In addition, campaign endorsement comes from Irish Nobel Peace Prize Winner Mairead Corrigan-Maguire; co-founder and former Chairperson of the Irish Anti-Apartheid Movement Gearoid ‘Garry’ Kilgallen; well known LGBTQ+ and feminist campaigners like co-director of Together for Yes and former chairperson of the National LGBT Federation Ailbhe Smyth, Senator David Norris who was first openly gay person elected to Irish public office, co-founder of the Gay and Lesbian Equality Network (GLEN) Kieran Rose, marriage equality campaigner and first Mr. Gay World Max Krzyzanowski, Cllr. Cian O’Callaghan and Senator Fintan Warfield, who were Ireland’s first and second openly gay mayors, and Senator Ivana Bacik, a leading LGBTQ+ ally.

Further support for the campaign comes from Seamus Doyle and Eamon Murray, President and Vice-President respectively of the Musicians Union of Ireland (MUI), the trade union for musicians, singers and music professionals , and actor Padraig Murray, President of Irish Equity, the trade union for actors, dancers, directors, and stage and set builders/designers. Both unions, the MUI and Irish Equity, have also endorsed the campaign.

Speaking at the launch. renowned Irish artist and Riverdance set designer, Robert Ballagh said: “When Nelson Mandela visited Dublin soon after his release from prison in Robben Island, I asked him what role the international boycott of South Africa played in the ending of apartheid there. Mandela told me that ‘the boycott was one of the most important weapons in the struggle against apartheid.’ As it was then, so it remains today. This is why I fully support this call for an Irish boycott of the Eurovision 2019 in Israel. We must show the same solidarity to Palestinians living under Israeli apartheid as we did to black people under South African apartheid.”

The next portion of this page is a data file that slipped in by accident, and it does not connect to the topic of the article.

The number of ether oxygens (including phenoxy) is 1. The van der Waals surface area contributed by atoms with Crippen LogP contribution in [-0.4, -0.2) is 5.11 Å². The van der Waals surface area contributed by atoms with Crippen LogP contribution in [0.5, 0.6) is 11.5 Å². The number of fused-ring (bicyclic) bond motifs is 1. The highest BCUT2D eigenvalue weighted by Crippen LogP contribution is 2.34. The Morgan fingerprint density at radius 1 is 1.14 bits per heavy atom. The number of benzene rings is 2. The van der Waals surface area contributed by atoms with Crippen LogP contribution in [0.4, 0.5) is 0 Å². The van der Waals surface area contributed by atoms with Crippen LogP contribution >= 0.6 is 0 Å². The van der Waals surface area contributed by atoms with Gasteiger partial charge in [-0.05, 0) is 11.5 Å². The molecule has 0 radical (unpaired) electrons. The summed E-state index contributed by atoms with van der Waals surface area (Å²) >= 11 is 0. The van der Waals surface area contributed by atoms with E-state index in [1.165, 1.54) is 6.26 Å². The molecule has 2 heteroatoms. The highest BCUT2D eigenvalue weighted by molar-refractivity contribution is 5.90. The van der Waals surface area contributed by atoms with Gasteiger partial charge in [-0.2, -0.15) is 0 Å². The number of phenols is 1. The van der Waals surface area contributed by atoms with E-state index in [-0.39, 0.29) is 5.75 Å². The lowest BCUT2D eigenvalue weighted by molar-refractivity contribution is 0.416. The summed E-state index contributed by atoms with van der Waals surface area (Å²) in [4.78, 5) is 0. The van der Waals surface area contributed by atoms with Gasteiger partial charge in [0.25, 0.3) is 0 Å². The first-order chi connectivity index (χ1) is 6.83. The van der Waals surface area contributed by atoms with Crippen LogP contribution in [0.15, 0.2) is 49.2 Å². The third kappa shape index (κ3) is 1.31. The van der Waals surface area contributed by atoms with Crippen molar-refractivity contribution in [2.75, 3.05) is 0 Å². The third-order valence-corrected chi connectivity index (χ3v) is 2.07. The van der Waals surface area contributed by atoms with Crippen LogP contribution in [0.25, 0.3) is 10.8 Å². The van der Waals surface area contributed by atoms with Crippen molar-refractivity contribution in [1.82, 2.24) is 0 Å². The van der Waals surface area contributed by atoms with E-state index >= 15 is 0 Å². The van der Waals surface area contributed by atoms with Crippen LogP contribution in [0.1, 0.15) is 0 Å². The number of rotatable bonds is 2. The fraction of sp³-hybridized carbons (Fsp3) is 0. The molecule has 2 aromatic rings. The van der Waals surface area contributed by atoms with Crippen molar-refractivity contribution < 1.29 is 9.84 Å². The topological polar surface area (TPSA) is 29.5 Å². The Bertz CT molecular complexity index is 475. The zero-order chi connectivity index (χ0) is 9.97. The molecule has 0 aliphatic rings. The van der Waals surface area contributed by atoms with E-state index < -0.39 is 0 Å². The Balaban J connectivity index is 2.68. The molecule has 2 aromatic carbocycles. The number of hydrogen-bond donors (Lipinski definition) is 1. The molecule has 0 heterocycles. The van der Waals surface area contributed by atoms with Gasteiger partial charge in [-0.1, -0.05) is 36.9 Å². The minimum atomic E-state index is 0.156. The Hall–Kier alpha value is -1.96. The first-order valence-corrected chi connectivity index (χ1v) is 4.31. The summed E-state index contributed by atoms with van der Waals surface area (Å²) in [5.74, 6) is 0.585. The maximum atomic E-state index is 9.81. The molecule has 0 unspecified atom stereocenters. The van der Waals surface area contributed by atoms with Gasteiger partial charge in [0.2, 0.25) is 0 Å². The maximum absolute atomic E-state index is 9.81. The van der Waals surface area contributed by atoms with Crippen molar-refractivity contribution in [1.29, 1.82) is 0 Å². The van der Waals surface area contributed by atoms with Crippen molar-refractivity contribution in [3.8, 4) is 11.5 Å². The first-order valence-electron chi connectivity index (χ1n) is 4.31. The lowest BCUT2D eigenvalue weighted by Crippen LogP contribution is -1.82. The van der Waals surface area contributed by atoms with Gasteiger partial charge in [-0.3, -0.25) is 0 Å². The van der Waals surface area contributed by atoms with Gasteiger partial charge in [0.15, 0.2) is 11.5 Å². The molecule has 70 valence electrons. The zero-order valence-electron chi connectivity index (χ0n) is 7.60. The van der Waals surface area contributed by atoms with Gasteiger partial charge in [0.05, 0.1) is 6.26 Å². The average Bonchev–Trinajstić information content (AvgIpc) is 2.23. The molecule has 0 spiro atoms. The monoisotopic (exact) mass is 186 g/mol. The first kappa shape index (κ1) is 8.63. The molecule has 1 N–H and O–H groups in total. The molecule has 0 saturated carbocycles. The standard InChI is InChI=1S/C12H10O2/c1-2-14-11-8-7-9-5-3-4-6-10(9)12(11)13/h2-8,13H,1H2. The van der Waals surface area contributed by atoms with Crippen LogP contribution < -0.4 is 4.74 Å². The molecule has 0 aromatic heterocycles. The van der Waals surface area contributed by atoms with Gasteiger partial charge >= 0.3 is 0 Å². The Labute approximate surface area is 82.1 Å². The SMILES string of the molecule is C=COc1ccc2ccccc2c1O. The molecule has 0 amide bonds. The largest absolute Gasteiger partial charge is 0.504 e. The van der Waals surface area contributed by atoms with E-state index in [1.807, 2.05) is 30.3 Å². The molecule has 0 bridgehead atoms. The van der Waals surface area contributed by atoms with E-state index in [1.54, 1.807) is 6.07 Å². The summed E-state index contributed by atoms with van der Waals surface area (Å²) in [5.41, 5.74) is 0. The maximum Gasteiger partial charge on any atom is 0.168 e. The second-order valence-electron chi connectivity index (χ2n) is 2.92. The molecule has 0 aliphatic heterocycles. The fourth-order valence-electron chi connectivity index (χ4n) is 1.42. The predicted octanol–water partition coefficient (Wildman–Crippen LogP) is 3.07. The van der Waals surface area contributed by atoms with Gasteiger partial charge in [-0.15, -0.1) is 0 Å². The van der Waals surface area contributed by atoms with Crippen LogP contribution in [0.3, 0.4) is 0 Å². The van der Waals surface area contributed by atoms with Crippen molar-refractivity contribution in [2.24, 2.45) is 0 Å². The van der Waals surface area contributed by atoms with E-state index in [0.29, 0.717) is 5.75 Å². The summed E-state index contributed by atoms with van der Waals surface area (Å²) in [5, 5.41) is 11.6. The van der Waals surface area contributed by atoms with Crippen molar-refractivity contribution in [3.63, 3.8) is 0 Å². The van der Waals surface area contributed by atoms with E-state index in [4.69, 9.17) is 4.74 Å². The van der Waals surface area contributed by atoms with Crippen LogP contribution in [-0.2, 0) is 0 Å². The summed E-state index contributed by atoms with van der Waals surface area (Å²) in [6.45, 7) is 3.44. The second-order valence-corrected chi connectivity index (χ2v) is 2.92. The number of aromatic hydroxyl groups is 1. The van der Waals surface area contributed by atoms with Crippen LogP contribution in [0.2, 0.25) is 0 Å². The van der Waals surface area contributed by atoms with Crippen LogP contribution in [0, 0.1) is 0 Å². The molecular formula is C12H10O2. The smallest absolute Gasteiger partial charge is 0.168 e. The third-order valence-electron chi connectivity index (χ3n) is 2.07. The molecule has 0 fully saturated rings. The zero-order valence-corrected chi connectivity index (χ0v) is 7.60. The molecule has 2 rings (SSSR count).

Actor and former Eurovision presenter (1997), Carrie Crowley said: “For all sorts of cultural and historic reasons we identify deeply with the Palestinians. Their treatment – or mistreatment – at the hands of the State of Israel is horrendous. If by boycotting a significant global television event we can draw attention to this injustice, it might help start changing the attitude and the damage being done on a daily basis. I believe many Irish people feel the same way.”